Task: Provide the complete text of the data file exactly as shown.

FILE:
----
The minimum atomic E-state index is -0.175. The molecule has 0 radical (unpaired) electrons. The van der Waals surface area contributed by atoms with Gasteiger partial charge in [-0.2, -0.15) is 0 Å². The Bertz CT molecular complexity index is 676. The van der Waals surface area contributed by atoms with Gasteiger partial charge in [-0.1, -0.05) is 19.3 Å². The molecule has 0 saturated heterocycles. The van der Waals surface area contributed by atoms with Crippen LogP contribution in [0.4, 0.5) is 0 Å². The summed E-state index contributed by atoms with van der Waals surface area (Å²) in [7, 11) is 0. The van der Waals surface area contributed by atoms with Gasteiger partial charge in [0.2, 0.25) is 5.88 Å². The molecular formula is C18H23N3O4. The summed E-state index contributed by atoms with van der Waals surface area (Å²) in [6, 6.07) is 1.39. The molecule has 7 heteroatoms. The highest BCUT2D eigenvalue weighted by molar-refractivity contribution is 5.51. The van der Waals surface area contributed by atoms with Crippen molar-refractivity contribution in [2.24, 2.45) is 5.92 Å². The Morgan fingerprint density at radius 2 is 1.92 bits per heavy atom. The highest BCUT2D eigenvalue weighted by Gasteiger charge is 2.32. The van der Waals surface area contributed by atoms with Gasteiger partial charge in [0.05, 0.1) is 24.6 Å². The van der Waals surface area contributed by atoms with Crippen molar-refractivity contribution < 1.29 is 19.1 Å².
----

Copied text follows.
The minimum atomic E-state index is -0.175. The molecule has 0 radical (unpaired) electrons. The van der Waals surface area contributed by atoms with Gasteiger partial charge in [-0.2, -0.15) is 0 Å². The Bertz CT molecular complexity index is 676. The van der Waals surface area contributed by atoms with Gasteiger partial charge in [-0.1, -0.05) is 19.3 Å². The molecule has 0 saturated heterocycles. The van der Waals surface area contributed by atoms with Crippen LogP contribution in [0.4, 0.5) is 0 Å². The summed E-state index contributed by atoms with van der Waals surface area (Å²) in [7, 11) is 0. The van der Waals surface area contributed by atoms with Gasteiger partial charge in [0.2, 0.25) is 5.88 Å². The molecular formula is C18H23N3O4. The summed E-state index contributed by atoms with van der Waals surface area (Å²) in [6, 6.07) is 1.39. The molecule has 7 heteroatoms. The highest BCUT2D eigenvalue weighted by molar-refractivity contribution is 5.51. The van der Waals surface area contributed by atoms with Crippen molar-refractivity contribution in [2.24, 2.45) is 5.92 Å². The Morgan fingerprint density at radius 2 is 1.92 bits per heavy atom. The highest BCUT2D eigenvalue weighted by Gasteiger charge is 2.32. The van der Waals surface area contributed by atoms with Gasteiger partial charge in [0.05, 0.1) is 24.6 Å². The van der Waals surface area contributed by atoms with Crippen molar-refractivity contribution < 1.29 is 19.1 Å².